Just ran across an interesting bit of info concerning our state's chain laws and I'm wondering how many of you have been affected by the third requirement.
TYPES OF CHAIN CONTROL
During the winter months motorists may encounter traction device controls in the mountain areas of California. When chain controls are established, signs along side the road will be opened indicating the type of requirement. There are three requirements in California.
Requirement One (R1): Chains or snow tread tires required. Snow tires must have a tread depth of 6/32" with a "M & S" imprint on the tire's sidewall.
Requirement Two (R2): Chains required on all vehicles except four-wheel drives or all-wheel drives with snow tread tires on all four wheels. NOTE: four-wheel and all-wheel drive vehicles must carry traction devices in chain control areas)
Requirement Three (R3): Chains are required on all vehicles, no exceptions.
ARTICLE 4. Tires, Section 27459.
"No person shall operate any motor vehicle, trailer or semitrailer upon any portion of a highway without tire traction devices when that portion of the highway is signed for the requirement of tire traction devices. In any case where a passenger vehicle or motortruck having an unladen weight of 6,000 pounds or less may be required by the Department of Transportation or local authorities to be equipped with tire traction devices, the devices shall be placed on at least two drive wheels, or the department or local authorities may provide, in the alternative, that the vehicle may be equipped with snow-tread tires on at least two drive wheels when the weather and surface conditions at the time are such that the stopping, tractive, and cornering abilities of the snow-tread tires are adequate. The snow-tread tires shall be of a type and design manufactured for use on snow as a replacement for tire chains or tire traction devices, shall be in good condition, and shall bear the marking of M-S, M/S, or other marking indicating that the tire was manufactured for use on snow, or, in the case of tires purchased before January 1, 1987, shall either bear the markings or, in the opinion of the inspecting officer, comply with the tread pattern requirements of Section 558."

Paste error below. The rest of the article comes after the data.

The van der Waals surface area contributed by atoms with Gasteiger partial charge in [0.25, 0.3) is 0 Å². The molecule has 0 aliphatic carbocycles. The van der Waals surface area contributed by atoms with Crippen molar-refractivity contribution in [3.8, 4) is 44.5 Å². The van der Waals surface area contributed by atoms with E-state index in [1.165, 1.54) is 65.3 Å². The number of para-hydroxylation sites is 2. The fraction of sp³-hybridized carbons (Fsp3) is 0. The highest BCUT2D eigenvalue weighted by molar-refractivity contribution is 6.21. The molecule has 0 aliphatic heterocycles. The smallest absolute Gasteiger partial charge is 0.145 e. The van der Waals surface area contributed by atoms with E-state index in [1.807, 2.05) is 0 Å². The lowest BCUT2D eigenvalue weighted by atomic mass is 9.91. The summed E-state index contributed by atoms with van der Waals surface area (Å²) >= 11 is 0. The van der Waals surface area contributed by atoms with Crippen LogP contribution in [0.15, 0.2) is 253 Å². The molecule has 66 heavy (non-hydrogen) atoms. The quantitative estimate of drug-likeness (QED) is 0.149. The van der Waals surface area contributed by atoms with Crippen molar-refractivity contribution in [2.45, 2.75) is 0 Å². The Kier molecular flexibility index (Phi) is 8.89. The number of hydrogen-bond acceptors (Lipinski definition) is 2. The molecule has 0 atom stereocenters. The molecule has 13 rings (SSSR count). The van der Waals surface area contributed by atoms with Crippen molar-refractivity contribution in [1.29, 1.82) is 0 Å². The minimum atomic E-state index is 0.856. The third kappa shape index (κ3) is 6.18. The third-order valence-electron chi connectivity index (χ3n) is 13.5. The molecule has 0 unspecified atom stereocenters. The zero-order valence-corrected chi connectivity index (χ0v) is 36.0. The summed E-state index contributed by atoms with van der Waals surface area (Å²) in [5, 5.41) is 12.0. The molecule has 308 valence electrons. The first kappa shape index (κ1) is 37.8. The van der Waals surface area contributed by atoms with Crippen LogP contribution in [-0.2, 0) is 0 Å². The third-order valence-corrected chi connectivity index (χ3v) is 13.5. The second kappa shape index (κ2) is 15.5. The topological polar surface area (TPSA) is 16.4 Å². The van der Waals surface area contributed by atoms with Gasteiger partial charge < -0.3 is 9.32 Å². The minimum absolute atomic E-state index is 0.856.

In the link, they dont cite to a section of the Vehicle Code that lists those requirements because there isnt one. Not sure why they put that up there. Logically, there wouldnt be a Requirement 1 and 2 if Reguirement 3 were true.
No person shall use those tires on four-wheel drive vehicles in
place of tire traction devices whenever weather and roadway
conditions at the time are such that the stopping, tractive, and
cornering abilities of the tires are not adequate or whenever the
Department of Transportation or local authorities, in their
respective jurisdictions, place signs prohibiting their operation
unless equipped with tire traction devices.
Late response nick but here's message I recieved from a buddy a bit south of us.
Yeah, they do help, I carry two sets of cables in the wrangler when we go to big bear. One trip there was a chp checkpoint on our way. Down the mountain and they only let me and 2 others dudes through because we had 4wd and 2 sets of chains in the truck.
....Apparently they sent other 4x4 vehicles back without TWO sets of chains in the vehicle, so i does happen for what it's worth.
For sure, I got one pair on eBay $40 with shipping then got lucky and got a matching pair Craigslist $40. But I'm running in between 31-32". Typically $130 a pair though. And I have trouble with my regular bills these days.....
I carry chains in my camper and I have a set for the jeep as well. Have only used them a couple times but it's better to have them on hand than risking not being able to get home. In my experiences in Big Bear they do a lousy job clearing the road and there is a lot of compacted snow and ice so chains really do help, mostly with stopping.
I miss living in northern New England. They dump tons of salt on the roads and generally they are black and steaming. Of course your vehicle rots out in about three years.